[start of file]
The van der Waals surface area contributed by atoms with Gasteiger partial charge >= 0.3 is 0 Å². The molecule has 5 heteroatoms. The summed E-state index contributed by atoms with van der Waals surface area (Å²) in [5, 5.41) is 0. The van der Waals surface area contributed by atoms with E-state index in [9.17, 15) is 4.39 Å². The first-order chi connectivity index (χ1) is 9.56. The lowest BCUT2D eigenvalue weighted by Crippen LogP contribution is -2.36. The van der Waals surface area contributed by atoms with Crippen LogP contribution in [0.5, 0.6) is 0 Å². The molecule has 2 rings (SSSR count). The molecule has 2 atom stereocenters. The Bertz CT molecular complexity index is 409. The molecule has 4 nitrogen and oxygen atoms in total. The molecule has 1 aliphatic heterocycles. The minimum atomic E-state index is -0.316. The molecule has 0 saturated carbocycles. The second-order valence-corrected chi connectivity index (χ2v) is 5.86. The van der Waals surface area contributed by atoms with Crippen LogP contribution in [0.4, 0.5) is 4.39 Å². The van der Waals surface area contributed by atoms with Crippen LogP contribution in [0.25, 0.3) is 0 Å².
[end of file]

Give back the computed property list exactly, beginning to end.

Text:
The van der Waals surface area contributed by atoms with Gasteiger partial charge >= 0.3 is 0 Å². The molecule has 5 heteroatoms. The summed E-state index contributed by atoms with van der Waals surface area (Å²) in [5, 5.41) is 0. The van der Waals surface area contributed by atoms with E-state index in [9.17, 15) is 4.39 Å². The first-order chi connectivity index (χ1) is 9.56. The lowest BCUT2D eigenvalue weighted by Crippen LogP contribution is -2.36. The van der Waals surface area contributed by atoms with Crippen LogP contribution in [0.5, 0.6) is 0 Å². The molecule has 2 rings (SSSR count). The molecule has 2 atom stereocenters. The Bertz CT molecular complexity index is 409. The molecule has 4 nitrogen and oxygen atoms in total. The molecule has 1 aliphatic heterocycles. The minimum atomic E-state index is -0.316. The molecule has 0 saturated carbocycles. The second-order valence-corrected chi connectivity index (χ2v) is 5.86. The van der Waals surface area contributed by atoms with Crippen LogP contribution in [0.4, 0.5) is 4.39 Å². The van der Waals surface area contributed by atoms with Crippen LogP contribution in [0.25, 0.3) is 0 Å².